Trump Assails Biden in White House Speech Accepting Nomination

WASHINGTON (Reuters) -
President Donald Trump speaks from the South Lawn of the White House on the fourth day of the Republican National Convention, Thursday, Aug. 27, 2020, in Washington. (AP Photo/Evan Vucci)

A defiant President Donald Trump accepted the Republican nomination for a second term on Thursday with a scathing attack on rival Joe Biden, asserting that a Democratic victory in November would only exacerbate the racial strife and coronavirus pandemic besieging the nation.

Speaking from the White House South Lawn, Trump portrayed Biden as a far-left extremist who would usher in a lawless, dangerous America.

“This election will decide whether we protect law-abiding Americans, or whether we give free rein to violent anarchic agitators and criminals who threaten our citizens,” Trump said on the fourth and final night of the Republican National Convention in a speech that lasted more than an hour.

“No one will be safe in Biden’s America.”

Trump campaign fireworks explode behind the Washington Monument as seen from the South Lawn of the White House after U.S. President Donald Trump delivered his acceptance speech on the South Lawn of the White House in Washington, U.S., August 27, 2020. (Reuters/Kevin Lamarque)

Trump delivered his remarks before a crowd of more than 1,000 people, standing in front of dozens of American flags and basking in chants of “Four more years!” and “U.S.A.!”

Though an incumbent, Trump remains a self-styled outsider, an approach that won him the White House, his first elected office, in 2016 on a promise to end the crime and violence he said was afflicting the country.

Republicans on Thursday sought to turn the chaos to their advantage by claiming Biden would “defund the police.”

“If given the chance, he will be the destroyer of American greatness,” Trump warned.

The made-for-television scene stood in marked contrast to Biden’s acceptance speech last week, which was broadcast live from a largely empty arena in a nod to the disease.

Following the speech, fireworks exploded over the Washington Monument as the president and his family looked on, giving Trump and the convention a powerful closing image.

The crowd, seated in white chairs inches apart, showed little evidence of social distancing or face masks despite health experts’ recommendations. But the Trump campaign said it had taken appropriate health precautions in arranging the South Lawn event.

SHIFTING BLAME

Trump’s campaign also comes against the backdrop of a fresh wave of protests over the latest high-profile police shooting of a Black American. In Kenosha, relative calm returned after three nights of civil strife ending on Tuesday, including arson, vandalism and deadly shootings.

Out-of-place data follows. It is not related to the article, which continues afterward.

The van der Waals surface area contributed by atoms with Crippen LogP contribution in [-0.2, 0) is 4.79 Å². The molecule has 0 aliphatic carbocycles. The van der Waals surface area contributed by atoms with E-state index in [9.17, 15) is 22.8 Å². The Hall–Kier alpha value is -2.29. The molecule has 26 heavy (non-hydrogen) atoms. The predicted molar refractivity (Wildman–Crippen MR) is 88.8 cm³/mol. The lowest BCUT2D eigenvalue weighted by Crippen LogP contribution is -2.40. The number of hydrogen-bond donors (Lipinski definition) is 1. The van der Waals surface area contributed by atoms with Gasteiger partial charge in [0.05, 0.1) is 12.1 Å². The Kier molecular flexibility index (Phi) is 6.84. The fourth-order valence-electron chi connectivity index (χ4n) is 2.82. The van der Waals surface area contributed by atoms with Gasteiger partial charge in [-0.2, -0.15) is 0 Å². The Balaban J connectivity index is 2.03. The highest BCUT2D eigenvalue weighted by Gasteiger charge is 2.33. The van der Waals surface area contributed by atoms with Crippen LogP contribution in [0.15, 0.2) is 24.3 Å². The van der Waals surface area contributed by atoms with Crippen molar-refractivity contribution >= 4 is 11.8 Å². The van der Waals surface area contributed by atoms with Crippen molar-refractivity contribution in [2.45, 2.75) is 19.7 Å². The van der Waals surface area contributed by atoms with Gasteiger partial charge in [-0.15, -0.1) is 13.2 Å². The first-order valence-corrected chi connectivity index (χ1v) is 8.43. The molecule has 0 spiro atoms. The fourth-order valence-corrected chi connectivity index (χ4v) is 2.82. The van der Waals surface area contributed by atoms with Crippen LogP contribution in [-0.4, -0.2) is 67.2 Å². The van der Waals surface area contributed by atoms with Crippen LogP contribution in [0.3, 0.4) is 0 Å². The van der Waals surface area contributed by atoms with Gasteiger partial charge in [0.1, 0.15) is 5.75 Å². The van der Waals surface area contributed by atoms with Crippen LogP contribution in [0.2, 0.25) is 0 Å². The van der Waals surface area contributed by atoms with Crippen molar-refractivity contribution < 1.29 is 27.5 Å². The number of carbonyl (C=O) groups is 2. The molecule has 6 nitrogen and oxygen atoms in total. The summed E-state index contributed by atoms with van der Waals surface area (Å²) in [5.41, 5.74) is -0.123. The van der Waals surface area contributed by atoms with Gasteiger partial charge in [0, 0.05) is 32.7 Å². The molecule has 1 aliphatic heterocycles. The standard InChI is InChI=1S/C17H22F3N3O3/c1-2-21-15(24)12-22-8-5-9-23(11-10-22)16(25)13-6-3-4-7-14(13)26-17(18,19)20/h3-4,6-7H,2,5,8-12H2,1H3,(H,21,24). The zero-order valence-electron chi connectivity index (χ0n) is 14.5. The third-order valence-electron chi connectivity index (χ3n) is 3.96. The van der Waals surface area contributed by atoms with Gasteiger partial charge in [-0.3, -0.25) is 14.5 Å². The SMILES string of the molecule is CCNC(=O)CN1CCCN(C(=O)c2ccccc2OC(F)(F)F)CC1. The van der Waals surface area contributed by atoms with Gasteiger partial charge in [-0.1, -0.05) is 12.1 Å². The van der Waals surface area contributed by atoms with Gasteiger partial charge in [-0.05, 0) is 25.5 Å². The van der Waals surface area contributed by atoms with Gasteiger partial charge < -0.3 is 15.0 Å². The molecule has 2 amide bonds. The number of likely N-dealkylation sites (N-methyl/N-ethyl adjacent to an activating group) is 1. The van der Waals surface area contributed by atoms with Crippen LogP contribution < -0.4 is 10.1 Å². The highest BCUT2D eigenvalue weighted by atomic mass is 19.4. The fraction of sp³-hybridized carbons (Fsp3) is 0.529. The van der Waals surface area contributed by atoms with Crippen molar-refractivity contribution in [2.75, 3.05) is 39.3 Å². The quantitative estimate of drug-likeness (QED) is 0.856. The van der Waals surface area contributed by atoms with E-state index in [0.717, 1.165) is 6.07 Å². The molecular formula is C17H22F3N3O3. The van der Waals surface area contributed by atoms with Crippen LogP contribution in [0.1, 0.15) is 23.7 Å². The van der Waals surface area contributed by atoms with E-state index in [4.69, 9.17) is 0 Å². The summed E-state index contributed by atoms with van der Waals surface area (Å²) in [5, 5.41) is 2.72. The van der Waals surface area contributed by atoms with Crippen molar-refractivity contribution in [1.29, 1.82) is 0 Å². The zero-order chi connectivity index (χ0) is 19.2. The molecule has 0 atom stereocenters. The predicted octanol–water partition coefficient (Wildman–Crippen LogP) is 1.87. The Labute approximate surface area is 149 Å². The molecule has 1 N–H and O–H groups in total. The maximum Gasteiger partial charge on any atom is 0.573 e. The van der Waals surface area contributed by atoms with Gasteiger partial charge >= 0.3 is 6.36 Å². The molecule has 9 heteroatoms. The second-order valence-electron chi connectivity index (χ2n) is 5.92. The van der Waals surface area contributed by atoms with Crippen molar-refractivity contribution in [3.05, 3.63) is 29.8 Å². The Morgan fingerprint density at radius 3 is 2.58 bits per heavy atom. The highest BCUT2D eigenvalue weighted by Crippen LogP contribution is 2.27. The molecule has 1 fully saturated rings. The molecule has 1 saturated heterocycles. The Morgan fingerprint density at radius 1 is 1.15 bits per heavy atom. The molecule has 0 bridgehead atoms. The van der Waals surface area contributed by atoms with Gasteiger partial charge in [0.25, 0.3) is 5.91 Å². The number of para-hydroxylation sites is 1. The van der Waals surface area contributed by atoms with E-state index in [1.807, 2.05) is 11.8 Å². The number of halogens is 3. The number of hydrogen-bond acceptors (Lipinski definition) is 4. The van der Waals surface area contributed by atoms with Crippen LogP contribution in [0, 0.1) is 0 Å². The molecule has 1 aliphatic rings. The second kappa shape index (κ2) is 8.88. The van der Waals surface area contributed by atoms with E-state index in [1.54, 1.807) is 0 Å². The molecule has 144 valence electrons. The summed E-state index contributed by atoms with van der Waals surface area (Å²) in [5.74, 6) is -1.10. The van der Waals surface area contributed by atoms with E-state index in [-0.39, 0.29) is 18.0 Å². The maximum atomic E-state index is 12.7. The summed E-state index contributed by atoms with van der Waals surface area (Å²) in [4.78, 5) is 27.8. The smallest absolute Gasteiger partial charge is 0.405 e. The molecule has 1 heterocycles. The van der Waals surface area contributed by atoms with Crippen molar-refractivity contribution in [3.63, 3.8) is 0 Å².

In his speech on Thursday, Trump promised in his second term to levy tariffs on any company that left America to create jobs overseas, one of the concrete policy proposals of the night.

He also promised to rebuild what Republicans have called the “greatest economy” in history and attacked Biden for saying he would shut down the country if necessary to slow the spread of the disease.

“Joe Biden’s plan is not a solution to the virus, but rather a surrender,” Trump said.

Thursday’s program aimed to counterbalance defection by some Republicans who worked in previous administrations, featuring a video showcasing former Democratic voters who say they now support Trump and remarks from U.S. Representative Jeff Van Drew, who abandoned the Democratic Party to join the Republicans after voting against Trump’s impeachment this year.

The program featured several emotional appeals, including from the parents of Kayla Mueller, an aid worker who died after being held captive for months by Islamic State militants in Syria. The Mueller parents said they blamed the Obama administration for failing to rescue Mueller.

With both parties’ conventions now complete, the campaign will enter its final, frenetic stretch. Biden, who has largely eschewed in-person events since March because of the pandemic, said at a Thursday fundraiser he expects to travel to several battleground states after early September, albeit in a manner he described as responsible.

Trump, who has visited several battleground states during the pandemic, also plans to increase his campaign travel.